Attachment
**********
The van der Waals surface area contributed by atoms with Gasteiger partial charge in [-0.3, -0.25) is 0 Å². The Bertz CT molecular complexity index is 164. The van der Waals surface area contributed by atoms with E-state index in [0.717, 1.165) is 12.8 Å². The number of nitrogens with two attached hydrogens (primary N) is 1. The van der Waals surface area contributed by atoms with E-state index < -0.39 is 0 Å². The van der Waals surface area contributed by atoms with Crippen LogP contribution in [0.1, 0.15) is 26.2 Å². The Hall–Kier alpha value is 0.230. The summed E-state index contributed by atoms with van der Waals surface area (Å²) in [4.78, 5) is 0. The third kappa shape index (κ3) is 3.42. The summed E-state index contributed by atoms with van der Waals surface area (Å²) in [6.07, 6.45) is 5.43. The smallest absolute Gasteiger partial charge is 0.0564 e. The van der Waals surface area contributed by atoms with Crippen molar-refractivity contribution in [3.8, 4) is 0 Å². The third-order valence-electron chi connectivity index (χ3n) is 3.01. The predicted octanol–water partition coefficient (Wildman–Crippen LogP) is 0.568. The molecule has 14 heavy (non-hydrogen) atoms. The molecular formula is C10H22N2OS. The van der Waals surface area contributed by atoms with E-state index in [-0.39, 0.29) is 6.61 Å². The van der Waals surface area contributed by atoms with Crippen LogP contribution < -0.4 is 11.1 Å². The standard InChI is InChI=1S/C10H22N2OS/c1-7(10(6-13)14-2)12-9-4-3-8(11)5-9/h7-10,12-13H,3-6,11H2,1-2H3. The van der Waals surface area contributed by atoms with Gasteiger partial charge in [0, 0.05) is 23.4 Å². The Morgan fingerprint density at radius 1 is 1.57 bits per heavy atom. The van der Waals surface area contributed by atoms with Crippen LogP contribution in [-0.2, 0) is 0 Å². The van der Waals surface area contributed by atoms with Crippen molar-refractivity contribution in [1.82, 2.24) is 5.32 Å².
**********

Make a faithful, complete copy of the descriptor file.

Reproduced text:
The van der Waals surface area contributed by atoms with Gasteiger partial charge in [-0.3, -0.25) is 0 Å². The Bertz CT molecular complexity index is 164. The van der Waals surface area contributed by atoms with E-state index in [0.717, 1.165) is 12.8 Å². The number of nitrogens with two attached hydrogens (primary N) is 1. The van der Waals surface area contributed by atoms with E-state index < -0.39 is 0 Å². The van der Waals surface area contributed by atoms with Crippen LogP contribution in [0.1, 0.15) is 26.2 Å². The Hall–Kier alpha value is 0.230. The summed E-state index contributed by atoms with van der Waals surface area (Å²) in [4.78, 5) is 0. The third kappa shape index (κ3) is 3.42. The summed E-state index contributed by atoms with van der Waals surface area (Å²) in [6.07, 6.45) is 5.43. The smallest absolute Gasteiger partial charge is 0.0564 e. The van der Waals surface area contributed by atoms with Crippen molar-refractivity contribution in [3.8, 4) is 0 Å². The third-order valence-electron chi connectivity index (χ3n) is 3.01. The predicted octanol–water partition coefficient (Wildman–Crippen LogP) is 0.568. The molecule has 14 heavy (non-hydrogen) atoms. The molecular formula is C10H22N2OS. The van der Waals surface area contributed by atoms with E-state index in [-0.39, 0.29) is 6.61 Å². The van der Waals surface area contributed by atoms with Crippen LogP contribution < -0.4 is 11.1 Å². The standard InChI is InChI=1S/C10H22N2OS/c1-7(10(6-13)14-2)12-9-4-3-8(11)5-9/h7-10,12-13H,3-6,11H2,1-2H3. The van der Waals surface area contributed by atoms with Gasteiger partial charge in [0, 0.05) is 23.4 Å². The Morgan fingerprint density at radius 1 is 1.57 bits per heavy atom. The van der Waals surface area contributed by atoms with Crippen LogP contribution in [-0.2, 0) is 0 Å². The van der Waals surface area contributed by atoms with Crippen molar-refractivity contribution in [1.82, 2.24) is 5.32 Å².